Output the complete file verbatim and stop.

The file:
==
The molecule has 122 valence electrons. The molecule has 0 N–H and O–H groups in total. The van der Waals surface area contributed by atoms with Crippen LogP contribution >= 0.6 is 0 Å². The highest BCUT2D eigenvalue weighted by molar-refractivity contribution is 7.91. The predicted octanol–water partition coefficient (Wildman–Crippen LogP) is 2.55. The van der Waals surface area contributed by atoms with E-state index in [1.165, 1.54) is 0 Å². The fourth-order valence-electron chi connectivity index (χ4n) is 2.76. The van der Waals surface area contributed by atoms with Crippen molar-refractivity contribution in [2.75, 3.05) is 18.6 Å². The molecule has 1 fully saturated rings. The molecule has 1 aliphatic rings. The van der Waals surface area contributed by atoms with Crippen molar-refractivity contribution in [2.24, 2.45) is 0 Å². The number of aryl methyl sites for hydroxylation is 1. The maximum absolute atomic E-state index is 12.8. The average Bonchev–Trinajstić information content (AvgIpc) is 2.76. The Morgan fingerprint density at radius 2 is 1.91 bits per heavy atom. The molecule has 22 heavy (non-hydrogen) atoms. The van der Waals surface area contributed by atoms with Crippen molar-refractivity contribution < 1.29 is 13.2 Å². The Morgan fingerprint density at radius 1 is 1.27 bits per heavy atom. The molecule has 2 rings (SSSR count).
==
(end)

The molecule has 122 valence electrons. The molecule has 0 N–H and O–H groups in total. The van der Waals surface area contributed by atoms with Crippen LogP contribution >= 0.6 is 0 Å². The highest BCUT2D eigenvalue weighted by molar-refractivity contribution is 7.91. The predicted octanol–water partition coefficient (Wildman–Crippen LogP) is 2.55. The van der Waals surface area contributed by atoms with E-state index in [1.165, 1.54) is 0 Å². The fourth-order valence-electron chi connectivity index (χ4n) is 2.76. The van der Waals surface area contributed by atoms with Crippen molar-refractivity contribution in [2.75, 3.05) is 18.6 Å². The molecule has 1 fully saturated rings. The molecule has 1 aliphatic rings. The van der Waals surface area contributed by atoms with Crippen molar-refractivity contribution in [2.24, 2.45) is 0 Å². The number of aryl methyl sites for hydroxylation is 1. The maximum absolute atomic E-state index is 12.8. The average Bonchev–Trinajstić information content (AvgIpc) is 2.76. The Morgan fingerprint density at radius 2 is 1.91 bits per heavy atom. The molecule has 22 heavy (non-hydrogen) atoms. The van der Waals surface area contributed by atoms with Crippen molar-refractivity contribution < 1.29 is 13.2 Å². The Morgan fingerprint density at radius 1 is 1.27 bits per heavy atom. The molecule has 2 rings (SSSR count).